What should your student teaching outfits look like? What to wear may sound like a silly question, but it’s important . . . and surprisingly easy to get wrong.
You see, most public schools these days have some sort of dress code even for their students. They also have an expectation that teachers will dress more formally than the student dress code requires. So it is very important to properly prepare for your first day of student teaching! To make a good first impression . . . and a good second and third impression, you need to dress the part.
Student Teaching Outfits Should Match the Dress Code of the School
A student teacher is a teacher. You may or may not receive the salary your colleagues are receiving. But you will have the same responsibilities as your fellow teachers . . . and the same expectations will be placed on you.
Student Teaching Outfits Are Usually “Business Casual”
Teachers usually dress in a style that could best be described as “business casual.” Think slacks, not denim jeans. Wear a collared shirt, not a tee. Pants and not shorts. No prominent clothing company logos, even on “nice” clothes. You get the idea.
Student Teaching Outfits Are “Conservative Chic”
It’s often said that teachers at K-12 schools are expected to dress “conservatively.” “Conservative” here is being used in a social sense rather than a political one. So you’ll want to dress in a way that seems serious rather than playful.
To understand how this conservatism works, you need to understand why schools have a more conservative attitude toward your outfits, compared to other adult workplaces that require formal wear. The “x-factor” here is the presence of children.
In an all-adult workplace, you’d only have to dress in a way that looks mature to other adults. But in a K-12 setting, you need to dress in a way that will make children perceive you as an adult authority. You also need to dress in a way that will make the parents perceive you as a mature role model for their children. Both your students and their parents will hold you to higher standards of maturity than anyone would at a regular office job.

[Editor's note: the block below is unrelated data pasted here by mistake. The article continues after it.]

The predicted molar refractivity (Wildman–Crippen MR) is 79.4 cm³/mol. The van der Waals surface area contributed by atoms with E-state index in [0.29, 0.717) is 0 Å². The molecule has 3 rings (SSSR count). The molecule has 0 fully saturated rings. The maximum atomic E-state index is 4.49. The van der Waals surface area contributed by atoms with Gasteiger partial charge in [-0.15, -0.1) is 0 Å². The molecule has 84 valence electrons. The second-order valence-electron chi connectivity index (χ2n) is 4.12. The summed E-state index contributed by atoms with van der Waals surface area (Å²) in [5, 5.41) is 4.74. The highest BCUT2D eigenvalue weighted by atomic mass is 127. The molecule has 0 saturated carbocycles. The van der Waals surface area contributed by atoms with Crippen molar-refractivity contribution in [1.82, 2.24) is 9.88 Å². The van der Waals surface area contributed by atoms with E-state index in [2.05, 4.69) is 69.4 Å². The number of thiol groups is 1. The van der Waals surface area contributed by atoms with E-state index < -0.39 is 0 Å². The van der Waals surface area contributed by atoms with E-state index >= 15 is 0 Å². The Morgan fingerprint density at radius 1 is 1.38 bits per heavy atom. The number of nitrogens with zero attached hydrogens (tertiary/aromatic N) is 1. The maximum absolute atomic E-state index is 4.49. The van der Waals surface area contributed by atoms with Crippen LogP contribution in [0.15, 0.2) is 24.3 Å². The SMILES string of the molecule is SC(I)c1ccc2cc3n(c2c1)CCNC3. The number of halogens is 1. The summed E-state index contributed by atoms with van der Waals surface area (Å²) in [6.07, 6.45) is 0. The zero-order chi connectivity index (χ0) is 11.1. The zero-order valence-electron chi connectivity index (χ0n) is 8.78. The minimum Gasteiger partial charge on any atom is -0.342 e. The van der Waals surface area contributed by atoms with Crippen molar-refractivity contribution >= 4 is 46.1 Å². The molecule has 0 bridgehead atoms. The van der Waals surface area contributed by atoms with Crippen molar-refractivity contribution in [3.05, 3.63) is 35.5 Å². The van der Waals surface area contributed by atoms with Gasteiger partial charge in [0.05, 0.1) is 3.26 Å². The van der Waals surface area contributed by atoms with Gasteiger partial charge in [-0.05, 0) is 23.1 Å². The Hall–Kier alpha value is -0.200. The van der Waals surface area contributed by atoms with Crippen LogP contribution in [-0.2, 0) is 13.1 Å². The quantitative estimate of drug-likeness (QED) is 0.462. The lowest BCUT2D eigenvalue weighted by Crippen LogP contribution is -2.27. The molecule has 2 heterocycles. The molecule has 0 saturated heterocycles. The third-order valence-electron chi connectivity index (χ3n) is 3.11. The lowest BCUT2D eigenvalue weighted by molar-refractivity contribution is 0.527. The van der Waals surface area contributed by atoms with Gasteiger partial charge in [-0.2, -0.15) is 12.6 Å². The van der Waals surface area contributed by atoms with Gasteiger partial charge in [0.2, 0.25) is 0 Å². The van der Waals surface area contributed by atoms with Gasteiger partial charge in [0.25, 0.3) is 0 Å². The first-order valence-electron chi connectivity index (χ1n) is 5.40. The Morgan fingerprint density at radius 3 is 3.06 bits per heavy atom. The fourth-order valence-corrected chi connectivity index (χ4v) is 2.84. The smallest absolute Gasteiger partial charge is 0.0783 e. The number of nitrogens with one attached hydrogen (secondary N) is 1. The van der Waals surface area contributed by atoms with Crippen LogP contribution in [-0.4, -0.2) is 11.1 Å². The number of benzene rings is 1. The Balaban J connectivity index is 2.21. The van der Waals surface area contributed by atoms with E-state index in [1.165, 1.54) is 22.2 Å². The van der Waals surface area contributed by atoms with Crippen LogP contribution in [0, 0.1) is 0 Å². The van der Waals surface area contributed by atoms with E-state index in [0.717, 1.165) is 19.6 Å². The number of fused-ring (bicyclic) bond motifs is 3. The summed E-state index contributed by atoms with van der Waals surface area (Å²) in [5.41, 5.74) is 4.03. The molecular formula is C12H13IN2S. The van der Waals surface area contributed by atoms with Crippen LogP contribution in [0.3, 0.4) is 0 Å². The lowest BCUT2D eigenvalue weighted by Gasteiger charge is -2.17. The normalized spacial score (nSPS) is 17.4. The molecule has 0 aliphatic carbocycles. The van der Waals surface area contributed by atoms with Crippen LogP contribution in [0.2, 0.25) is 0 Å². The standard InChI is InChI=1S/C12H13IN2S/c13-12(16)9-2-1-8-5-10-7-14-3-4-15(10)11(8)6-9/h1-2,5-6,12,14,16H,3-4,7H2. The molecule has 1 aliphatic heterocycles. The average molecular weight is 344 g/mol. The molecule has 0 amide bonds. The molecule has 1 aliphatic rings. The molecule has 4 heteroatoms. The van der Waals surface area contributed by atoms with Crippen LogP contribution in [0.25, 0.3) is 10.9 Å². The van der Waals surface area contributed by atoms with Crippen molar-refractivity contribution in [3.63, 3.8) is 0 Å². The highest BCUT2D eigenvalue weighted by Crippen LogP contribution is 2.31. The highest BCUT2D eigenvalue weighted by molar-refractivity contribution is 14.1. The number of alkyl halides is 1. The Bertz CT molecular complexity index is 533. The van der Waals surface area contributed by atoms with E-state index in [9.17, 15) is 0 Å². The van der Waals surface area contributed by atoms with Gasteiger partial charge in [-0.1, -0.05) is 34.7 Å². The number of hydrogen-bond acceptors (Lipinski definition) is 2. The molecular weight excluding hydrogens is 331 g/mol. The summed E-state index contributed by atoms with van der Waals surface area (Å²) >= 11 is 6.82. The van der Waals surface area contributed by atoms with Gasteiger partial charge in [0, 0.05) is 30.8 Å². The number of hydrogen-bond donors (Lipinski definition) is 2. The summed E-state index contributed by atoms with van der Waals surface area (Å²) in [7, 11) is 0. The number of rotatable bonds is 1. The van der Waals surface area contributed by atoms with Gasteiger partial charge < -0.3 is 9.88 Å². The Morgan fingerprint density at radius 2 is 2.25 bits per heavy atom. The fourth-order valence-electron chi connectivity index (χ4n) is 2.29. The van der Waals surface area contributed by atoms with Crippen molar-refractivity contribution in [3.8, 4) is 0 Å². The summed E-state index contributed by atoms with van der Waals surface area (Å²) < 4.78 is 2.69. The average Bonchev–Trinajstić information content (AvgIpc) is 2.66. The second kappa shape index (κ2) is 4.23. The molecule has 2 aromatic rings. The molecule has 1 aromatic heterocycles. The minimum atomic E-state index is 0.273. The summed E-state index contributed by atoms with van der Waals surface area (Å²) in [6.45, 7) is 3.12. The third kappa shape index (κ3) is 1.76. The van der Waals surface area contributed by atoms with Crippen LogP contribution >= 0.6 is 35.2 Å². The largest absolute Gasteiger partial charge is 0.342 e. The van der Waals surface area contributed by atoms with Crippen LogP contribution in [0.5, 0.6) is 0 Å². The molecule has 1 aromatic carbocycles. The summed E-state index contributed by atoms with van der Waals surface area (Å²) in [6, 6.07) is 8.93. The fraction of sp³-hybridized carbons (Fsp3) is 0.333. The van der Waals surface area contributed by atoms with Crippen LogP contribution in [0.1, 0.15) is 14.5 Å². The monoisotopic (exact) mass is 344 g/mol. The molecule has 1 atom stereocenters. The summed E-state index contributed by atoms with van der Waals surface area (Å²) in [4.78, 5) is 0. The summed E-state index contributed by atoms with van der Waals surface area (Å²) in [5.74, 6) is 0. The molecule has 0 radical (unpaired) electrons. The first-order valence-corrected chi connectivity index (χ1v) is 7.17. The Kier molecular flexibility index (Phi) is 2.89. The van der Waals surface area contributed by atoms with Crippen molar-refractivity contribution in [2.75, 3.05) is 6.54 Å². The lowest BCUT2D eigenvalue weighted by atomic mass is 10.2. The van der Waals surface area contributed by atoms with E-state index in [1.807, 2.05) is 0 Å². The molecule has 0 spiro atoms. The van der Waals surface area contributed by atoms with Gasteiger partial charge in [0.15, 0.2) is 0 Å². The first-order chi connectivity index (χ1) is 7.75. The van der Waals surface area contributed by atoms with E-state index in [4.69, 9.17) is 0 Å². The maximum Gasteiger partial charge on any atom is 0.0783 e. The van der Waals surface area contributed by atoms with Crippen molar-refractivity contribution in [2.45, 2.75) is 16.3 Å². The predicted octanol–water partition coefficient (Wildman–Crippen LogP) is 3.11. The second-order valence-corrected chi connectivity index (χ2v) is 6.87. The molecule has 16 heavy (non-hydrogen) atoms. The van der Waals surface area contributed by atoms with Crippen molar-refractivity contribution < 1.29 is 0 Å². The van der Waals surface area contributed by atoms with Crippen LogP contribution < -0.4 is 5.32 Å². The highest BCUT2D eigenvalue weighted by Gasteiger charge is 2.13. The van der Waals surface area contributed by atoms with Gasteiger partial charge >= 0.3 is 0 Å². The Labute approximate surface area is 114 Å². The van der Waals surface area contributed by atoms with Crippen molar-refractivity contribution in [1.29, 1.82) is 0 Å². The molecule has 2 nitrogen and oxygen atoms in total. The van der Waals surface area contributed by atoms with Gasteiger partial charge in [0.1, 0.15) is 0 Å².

Think of it this way: Imagine the outfit that your mother made you wear on fifth grade picture day. A good student teaching outfit will be like that, only a little bit more adult. That’s the “conservative chic” mature look that children will respect and parents will trust.
What to Do if You’re Not Sure about Dress Expectations at Your School
This is where things get a little tricky. Different schools can have slightly different “cultures” when it comes to the way you should dress. And some schools actually impose a specific dress code on the faculty and not just the students.
But it can be hard to fully guess what the dress expectations are. Maybe you didn’t have a chance to visit your school before your first day. Or maybe you did make a preliminary visit or two, but simply didn’t stop to notice exactly how teachers were dressed. It probably wasn’t a detail that seemed important at the time.
If you’re not sure what to wear on your first day, you could contact the principal or another staff member and ask them about dress codes and dress expectations. Be careful with this approach though. When you ask this question, it may seem like you’re trying to figure out if you can get away with dressing in anything you want. In fact, I’ve seen school officials get offended when student teachers “test the waters” in this way.
The other route to go when you’re not sure is to overdress on the first day. Your co-workers will seldom be offended if you show up in an executive “power suit.” Erring on the side of caution shows them you really care about the first impression you make. From there, you can “adjust down” if need be, choosing more appropriate semi-formal wear.
I’ve done the “overshoot” on my first day of fieldwork (or actual paid work) at three different schools — and it always worked out well for me. So I can recommend this first-day approach with confidence. If you’re going to overshoot, however, I must leave you with this caution. Do not wear overly constrictive dress shoes! This is because — and I’ve said before — sometimes at a teaching job you may suddenly need to run.